While doing research on the history of poisons and forensic science in colonial India, I’ve come across some strange and fantastic primary sources. Here are three published books I can’t forget. All are available on the Internet Archive:
- J. Fayrer, The Thanatophidia of India, being a description of the Venomous Snakes of the Indian Peninsula, with an account of their poison on life; and a series of experiments (London: J. & A. Churchill, 1872): This is the most extensive and classic published source on “ophiology”,” the science of snakes, for colonial India. The online version is in black and white. In its original full-color form, though, this book is a luscious Audubon-style masterpiece. Watch out for the huge two-page spreads of coiled snakes! Each one is more eye-popping than the last.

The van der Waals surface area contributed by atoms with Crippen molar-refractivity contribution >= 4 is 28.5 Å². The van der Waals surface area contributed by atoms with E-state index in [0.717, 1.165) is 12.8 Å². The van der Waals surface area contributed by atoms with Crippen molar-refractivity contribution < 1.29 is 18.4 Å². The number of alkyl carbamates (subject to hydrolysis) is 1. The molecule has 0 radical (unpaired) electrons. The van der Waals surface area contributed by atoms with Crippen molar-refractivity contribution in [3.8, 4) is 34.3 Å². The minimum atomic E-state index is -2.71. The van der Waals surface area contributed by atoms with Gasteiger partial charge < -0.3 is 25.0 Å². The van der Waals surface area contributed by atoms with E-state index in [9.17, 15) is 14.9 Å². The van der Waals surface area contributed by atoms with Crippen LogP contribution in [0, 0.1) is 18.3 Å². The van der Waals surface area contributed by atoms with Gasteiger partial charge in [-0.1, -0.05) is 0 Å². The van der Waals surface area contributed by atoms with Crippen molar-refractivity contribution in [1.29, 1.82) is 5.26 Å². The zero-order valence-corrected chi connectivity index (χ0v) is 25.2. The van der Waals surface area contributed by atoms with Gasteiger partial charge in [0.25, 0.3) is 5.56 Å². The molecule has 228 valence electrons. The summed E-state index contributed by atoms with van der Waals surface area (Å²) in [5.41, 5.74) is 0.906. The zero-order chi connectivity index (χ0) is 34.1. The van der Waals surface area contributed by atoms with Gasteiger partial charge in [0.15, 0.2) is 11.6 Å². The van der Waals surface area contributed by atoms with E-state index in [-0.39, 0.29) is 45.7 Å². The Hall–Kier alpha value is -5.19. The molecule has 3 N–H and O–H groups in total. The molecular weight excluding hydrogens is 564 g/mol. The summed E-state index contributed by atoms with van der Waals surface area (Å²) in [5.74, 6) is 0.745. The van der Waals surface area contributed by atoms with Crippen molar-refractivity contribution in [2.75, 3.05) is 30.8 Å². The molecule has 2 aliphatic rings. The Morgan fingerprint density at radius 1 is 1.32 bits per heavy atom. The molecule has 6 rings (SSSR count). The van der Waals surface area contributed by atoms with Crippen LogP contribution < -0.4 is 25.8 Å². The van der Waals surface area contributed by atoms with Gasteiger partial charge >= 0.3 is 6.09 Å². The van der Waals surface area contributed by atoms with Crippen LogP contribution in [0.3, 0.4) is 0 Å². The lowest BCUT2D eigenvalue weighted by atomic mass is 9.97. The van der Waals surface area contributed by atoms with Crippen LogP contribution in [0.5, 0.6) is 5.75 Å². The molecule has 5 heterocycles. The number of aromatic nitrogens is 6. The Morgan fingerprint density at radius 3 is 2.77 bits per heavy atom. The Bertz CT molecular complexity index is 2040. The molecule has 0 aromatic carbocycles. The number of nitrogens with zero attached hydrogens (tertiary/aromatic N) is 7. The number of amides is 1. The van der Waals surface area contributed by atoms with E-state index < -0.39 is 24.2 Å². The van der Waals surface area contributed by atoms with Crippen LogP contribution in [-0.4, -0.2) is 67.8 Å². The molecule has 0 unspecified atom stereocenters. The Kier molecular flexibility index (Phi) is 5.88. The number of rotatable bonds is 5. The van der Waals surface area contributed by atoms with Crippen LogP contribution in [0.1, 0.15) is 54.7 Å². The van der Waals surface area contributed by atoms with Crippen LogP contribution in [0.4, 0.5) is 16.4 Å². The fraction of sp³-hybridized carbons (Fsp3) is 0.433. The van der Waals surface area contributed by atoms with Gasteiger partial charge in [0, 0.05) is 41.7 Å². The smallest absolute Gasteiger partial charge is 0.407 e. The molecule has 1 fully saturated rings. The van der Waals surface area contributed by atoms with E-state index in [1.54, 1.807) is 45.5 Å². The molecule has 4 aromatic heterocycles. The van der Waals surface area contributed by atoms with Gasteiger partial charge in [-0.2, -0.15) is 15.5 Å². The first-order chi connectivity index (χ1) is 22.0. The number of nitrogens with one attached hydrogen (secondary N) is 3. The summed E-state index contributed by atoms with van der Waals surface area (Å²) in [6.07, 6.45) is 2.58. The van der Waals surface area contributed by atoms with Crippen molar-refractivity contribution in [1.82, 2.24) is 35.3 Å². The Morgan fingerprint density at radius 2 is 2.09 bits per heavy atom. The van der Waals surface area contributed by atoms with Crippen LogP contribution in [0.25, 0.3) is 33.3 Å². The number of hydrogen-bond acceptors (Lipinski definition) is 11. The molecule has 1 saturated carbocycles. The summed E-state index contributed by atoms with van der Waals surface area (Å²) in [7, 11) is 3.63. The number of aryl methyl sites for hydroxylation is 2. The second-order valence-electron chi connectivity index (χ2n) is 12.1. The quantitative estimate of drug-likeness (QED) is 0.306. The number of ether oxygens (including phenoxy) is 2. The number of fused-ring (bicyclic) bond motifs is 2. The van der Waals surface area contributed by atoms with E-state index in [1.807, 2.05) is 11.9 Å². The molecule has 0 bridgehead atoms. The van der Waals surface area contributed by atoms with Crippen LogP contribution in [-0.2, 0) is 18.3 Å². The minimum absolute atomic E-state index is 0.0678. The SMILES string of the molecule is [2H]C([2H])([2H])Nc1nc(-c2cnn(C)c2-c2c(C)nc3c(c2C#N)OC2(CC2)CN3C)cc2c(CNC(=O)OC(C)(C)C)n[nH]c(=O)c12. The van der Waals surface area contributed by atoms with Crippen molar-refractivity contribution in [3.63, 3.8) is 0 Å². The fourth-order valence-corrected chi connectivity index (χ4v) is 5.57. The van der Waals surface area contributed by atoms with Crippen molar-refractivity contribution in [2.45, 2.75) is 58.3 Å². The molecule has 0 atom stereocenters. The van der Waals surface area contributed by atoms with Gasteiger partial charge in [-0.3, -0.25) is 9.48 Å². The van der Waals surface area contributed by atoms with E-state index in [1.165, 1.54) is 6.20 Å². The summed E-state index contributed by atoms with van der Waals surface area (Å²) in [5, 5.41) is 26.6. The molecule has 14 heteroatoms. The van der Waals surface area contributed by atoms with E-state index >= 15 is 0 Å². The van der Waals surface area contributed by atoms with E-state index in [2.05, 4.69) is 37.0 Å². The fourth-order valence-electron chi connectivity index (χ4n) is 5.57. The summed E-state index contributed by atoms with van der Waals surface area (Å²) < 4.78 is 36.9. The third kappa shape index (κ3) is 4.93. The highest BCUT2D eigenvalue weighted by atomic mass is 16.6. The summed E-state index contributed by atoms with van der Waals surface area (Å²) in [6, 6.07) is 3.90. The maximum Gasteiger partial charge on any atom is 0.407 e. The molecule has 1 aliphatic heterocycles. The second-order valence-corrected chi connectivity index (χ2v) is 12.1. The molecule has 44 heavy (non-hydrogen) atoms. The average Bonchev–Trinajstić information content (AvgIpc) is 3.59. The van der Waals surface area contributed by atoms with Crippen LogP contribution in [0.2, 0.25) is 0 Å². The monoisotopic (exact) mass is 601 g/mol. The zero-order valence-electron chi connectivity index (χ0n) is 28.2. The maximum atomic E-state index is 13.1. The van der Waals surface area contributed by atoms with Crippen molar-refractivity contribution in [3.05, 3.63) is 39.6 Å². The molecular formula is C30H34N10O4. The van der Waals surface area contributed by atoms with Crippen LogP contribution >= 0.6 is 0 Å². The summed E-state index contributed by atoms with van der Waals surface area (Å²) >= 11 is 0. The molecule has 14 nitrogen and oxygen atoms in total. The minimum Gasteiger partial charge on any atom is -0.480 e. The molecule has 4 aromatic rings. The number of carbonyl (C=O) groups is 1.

- R. N. Chopra, Indigenous Drugs of India: their medical and economic aspects (Calcutta: The Art Press, 1933): a door-stopper of a reference work on the botanical riches of South Asia, including potential poisons like datura and aconite and traditional plant-based remedies for snake- and scorpion bite. This book bridges European and South Asian medical traditions. It is incredibly useful for anyone interested in particular plant poisons and their historical uses.
- E. von Hofmann, Atlas of Legal Medicine (Philadelphia: W. B. Saunders, 1898): This one is *not* for the easily queasy. The original was in German. The English translation seems to have become a classic reference work across the English-speaking world. I first learned of it while reading Alfred Swaine Taylor’s Principles and Practice of Medical Jurisprudence, the classic English handbook on forensic medicine. Taylor removed all of his images at one point so he could pack more text in, and referred the reader to Hofmann for pictures. A student in my undergraduate “Medico-Legal History” course introduced me to The Big Book of Celebrity Autopsies. That book is odd, but it is nothing compared to Hofmann.